Choppies Embraces Idea Of Contact-Less Stores Idea

Unions are perturbed that over 7 000 jobs could be on the line as Choppies installs technology that may, right away, put paid to the need for cashiers at a time when many of them are on half salaries across the country. LAONE MOLELO reports

Retail giant Choppies is in the process of installing technologically advanced cameras in some of their stores, causing labour anxiety because this could spell doom for over 7 000 jobs, The Botswana Gazette has established.
The move is meant to reduce person-to-person physical contact as COVID infections worsen nationwide. Choppies chief executive Ramachandran Ottaphatu, better known as Ram, says businesses need to adapt to the new normal by instituting new changes. Ram could not rule out the possibility of having contact-less stores decked out with cameras and depth-sensors to register what people place in their bags to purchase, simultaneously saving operational costs and reducing the spread of COVID-19.

In fact, Choppies has already started installing the cameras in some of their stores but the old cameras which they currently have in stores will take time to replace, Ram said. “The idea of having a contact-less stores can work but it will take time because these contact-less stores have just been opened in developed countries,” he told The Gazette. “Most definitely this could help.”

In his view, lack of political will to move in the direction of the developed world has hindered business growth, giving the example of how Botswana uses the least solar energy when the country has an abundance of sunlight. “Technology is a very dynamic thing,” Ram noted. “As we progress every day, more technology will be there.”
He disclosed that Choppies spends over P20 million a month on salaries alone in a cost that can be obviated by use of technology. “We have to be prepared for any eventuality because these are challenging times and all businesses want to survive,” he said. “It is inevitable that some measures will be adopted.”

Choppies has 92 stores across Botswana with over 7 000 employees between them who will be greatly impacted by installation of the cameras. The Admin Secretary of the Botswana Commerce and Allied Workers Union (BOCAWU), Biki Kalake, is keenly aware of how the 4th Industrial Revolution is a threat to cashiers, shelf packers and dispatch workers at the giant retailer. “If there are automated till points, there will be no need to employ people in those roles,” Kalake observed. “We have been told about such job losses occurring in developed countries.”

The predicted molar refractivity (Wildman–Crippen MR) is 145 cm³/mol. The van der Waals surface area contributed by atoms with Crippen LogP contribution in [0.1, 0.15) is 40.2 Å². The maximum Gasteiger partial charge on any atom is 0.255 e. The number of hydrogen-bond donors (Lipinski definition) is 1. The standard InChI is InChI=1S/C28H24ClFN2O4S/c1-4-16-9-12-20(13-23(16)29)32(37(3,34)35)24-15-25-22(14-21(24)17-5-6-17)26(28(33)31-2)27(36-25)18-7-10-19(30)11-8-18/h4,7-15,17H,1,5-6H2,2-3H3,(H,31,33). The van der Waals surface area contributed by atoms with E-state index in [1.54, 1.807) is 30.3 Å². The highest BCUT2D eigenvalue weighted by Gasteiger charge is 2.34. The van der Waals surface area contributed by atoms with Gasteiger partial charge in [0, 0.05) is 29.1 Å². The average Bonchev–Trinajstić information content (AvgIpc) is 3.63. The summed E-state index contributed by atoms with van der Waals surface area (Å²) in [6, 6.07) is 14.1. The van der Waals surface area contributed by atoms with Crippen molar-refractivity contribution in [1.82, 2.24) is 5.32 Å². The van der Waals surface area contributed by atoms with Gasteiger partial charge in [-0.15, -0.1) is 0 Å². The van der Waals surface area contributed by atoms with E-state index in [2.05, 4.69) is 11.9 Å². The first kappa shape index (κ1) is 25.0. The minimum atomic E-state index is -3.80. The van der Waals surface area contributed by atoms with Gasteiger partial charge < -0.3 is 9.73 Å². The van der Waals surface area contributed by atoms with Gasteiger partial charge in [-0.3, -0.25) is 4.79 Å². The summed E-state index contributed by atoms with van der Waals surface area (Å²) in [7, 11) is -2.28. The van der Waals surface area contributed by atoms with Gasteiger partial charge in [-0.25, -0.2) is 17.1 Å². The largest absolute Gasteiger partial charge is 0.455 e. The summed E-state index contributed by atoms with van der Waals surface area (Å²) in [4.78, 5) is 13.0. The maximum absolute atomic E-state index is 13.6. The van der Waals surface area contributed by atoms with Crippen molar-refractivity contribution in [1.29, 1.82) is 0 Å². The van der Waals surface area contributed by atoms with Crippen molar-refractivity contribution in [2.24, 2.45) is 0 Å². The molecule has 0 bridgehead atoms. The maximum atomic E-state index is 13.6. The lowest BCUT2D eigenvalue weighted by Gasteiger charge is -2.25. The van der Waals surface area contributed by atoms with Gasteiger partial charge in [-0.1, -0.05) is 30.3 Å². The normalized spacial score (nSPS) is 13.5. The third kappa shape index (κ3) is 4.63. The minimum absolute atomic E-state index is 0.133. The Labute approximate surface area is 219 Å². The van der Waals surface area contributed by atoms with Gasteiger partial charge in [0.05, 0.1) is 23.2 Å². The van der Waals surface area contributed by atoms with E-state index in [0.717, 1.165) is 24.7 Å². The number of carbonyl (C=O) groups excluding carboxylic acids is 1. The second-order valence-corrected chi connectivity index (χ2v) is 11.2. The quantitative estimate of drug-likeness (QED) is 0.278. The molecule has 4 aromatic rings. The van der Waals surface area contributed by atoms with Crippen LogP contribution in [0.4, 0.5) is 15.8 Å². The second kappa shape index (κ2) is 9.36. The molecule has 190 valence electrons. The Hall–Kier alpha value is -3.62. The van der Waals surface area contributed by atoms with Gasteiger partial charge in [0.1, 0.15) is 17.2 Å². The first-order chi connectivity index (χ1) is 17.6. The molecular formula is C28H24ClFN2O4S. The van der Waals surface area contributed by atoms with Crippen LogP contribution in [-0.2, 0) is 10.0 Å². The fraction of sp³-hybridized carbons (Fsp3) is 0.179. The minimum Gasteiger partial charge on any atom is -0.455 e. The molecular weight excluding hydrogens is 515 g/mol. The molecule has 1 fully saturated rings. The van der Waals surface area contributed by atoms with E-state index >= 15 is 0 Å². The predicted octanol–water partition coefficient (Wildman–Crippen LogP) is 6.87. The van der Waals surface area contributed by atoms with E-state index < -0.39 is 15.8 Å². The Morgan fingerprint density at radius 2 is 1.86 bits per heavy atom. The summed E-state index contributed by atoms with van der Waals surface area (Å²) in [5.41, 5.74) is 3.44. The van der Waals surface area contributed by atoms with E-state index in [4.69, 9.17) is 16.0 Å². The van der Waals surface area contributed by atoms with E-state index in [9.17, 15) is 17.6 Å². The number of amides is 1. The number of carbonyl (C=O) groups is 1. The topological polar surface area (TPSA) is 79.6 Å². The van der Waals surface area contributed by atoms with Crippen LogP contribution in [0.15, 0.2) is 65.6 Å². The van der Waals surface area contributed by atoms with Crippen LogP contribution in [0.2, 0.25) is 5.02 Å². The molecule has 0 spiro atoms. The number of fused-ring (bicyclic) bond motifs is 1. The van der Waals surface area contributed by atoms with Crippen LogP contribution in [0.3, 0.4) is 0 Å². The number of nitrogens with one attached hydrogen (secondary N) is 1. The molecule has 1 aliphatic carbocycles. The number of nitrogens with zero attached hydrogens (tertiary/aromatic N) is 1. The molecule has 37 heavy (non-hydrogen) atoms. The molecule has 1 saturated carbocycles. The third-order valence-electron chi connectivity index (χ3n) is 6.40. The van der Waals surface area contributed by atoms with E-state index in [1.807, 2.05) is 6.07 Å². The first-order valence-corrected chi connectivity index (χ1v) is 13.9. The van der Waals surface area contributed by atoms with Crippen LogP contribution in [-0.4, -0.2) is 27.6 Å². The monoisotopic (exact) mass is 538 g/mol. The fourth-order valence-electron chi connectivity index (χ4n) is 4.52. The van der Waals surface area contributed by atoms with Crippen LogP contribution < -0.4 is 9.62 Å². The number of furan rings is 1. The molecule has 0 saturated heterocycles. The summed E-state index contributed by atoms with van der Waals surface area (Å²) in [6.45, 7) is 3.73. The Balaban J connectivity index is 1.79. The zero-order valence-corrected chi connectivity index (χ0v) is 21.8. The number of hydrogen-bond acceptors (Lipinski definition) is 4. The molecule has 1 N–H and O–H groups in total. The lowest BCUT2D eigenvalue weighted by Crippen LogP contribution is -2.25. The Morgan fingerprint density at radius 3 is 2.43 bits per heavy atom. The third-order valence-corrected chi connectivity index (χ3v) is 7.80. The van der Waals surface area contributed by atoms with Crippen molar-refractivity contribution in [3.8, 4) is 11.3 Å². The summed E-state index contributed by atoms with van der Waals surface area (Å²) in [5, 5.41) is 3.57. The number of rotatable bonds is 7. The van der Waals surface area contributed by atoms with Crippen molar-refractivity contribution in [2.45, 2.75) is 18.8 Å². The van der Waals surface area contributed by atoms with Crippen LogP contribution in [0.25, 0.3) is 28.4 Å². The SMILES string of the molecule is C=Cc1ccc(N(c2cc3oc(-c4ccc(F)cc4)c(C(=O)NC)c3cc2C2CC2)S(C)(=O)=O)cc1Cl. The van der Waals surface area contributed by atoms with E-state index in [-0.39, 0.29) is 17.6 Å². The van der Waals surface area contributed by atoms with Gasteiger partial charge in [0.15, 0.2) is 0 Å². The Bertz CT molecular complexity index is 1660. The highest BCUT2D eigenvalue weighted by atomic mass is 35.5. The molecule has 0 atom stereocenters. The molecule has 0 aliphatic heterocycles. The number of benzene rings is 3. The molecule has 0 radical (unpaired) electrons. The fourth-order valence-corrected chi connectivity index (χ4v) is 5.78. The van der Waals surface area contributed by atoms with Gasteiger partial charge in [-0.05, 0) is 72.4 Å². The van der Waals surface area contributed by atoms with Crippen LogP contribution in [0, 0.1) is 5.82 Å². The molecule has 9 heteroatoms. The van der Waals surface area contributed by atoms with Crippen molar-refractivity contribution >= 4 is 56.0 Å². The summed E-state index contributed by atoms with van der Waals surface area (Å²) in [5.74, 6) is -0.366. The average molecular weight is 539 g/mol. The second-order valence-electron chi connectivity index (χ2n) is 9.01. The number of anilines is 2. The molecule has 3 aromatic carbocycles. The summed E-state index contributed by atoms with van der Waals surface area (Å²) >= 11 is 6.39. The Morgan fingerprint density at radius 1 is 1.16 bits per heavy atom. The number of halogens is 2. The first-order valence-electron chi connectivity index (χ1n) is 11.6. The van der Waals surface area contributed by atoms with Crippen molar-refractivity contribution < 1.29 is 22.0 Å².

Similar fears have been expressed at the Botswana Commercial and General Workers Union whose Organising Secretary, Kgopolo Tshikare, says although they are not against use of technology, they are worried about retrenchments. “It seems employers want to use COVID-19 as an excuse to trample upon the rights of employees because they don’t take any suggestions from us regarding how to proceed,” Tshikare told The Botswana Gazette.

He added that this is particularly painful in that this is coming at a time when most cashiers are on half salaries in spite of the retail giant having never closed for business. “We have reports on our desks that some employers have resorted to forcibly placing staff on leave in order not to pay them for the days they are away and these employees not being paid if they contract COVID-19,” he said.

Tshikare noted that this has led to some employees not declaring their COVID status, especially that the government is not doing anything to protect them.

For his part, Economist at First National Bank Botswana, Gomolemo Basele, says contact-less stores could provide an avenue for businesses to cut down costs but the cost of procuring and installing self-service checkout points will be high in the short term. “Beyond reducing staff costs for businesses, self-checkout points can also improve efficiency and speed because they take up less space than traditional cashier stalls,” Basele said.

However, they are not without their risks because the potential for theft is increased when purchases are not monitored by cashiers physically while customers who prefer the traditional checkout are likely to switch to stores where these are still available, he pointed out.